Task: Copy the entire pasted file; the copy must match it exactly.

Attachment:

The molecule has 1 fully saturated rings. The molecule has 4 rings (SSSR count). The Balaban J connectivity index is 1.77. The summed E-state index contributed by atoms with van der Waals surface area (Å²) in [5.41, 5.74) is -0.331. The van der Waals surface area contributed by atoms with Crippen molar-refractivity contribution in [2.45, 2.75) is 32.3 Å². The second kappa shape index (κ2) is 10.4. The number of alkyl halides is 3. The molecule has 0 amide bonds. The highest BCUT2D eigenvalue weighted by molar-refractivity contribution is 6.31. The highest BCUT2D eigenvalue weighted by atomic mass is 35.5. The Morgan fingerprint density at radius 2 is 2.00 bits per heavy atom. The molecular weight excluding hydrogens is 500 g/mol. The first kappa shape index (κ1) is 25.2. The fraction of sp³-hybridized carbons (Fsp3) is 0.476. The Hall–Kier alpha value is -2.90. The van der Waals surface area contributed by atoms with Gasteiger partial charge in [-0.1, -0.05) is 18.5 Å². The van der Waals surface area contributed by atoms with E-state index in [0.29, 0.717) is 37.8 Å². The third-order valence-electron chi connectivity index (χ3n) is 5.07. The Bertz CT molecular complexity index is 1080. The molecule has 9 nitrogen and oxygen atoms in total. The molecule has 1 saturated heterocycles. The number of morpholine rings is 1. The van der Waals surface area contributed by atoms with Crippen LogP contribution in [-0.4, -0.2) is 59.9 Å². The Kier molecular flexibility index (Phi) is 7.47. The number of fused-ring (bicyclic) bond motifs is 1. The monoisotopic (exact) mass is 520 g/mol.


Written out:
The molecule has 1 fully saturated rings. The molecule has 4 rings (SSSR count). The Balaban J connectivity index is 1.77. The summed E-state index contributed by atoms with van der Waals surface area (Å²) in [5.41, 5.74) is -0.331. The van der Waals surface area contributed by atoms with Crippen molar-refractivity contribution in [2.45, 2.75) is 32.3 Å². The second kappa shape index (κ2) is 10.4. The number of alkyl halides is 3. The molecule has 0 amide bonds. The highest BCUT2D eigenvalue weighted by molar-refractivity contribution is 6.31. The highest BCUT2D eigenvalue weighted by atomic mass is 35.5. The Morgan fingerprint density at radius 2 is 2.00 bits per heavy atom. The molecular weight excluding hydrogens is 500 g/mol. The first kappa shape index (κ1) is 25.2. The fraction of sp³-hybridized carbons (Fsp3) is 0.476. The Hall–Kier alpha value is -2.90. The van der Waals surface area contributed by atoms with Gasteiger partial charge in [-0.1, -0.05) is 18.5 Å². The van der Waals surface area contributed by atoms with E-state index in [0.29, 0.717) is 37.8 Å². The third-order valence-electron chi connectivity index (χ3n) is 5.07. The Bertz CT molecular complexity index is 1080. The molecule has 9 nitrogen and oxygen atoms in total. The molecule has 1 saturated heterocycles. The number of morpholine rings is 1. The van der Waals surface area contributed by atoms with Crippen LogP contribution in [-0.4, -0.2) is 59.9 Å². The Kier molecular flexibility index (Phi) is 7.47. The number of fused-ring (bicyclic) bond motifs is 1. The monoisotopic (exact) mass is 520 g/mol.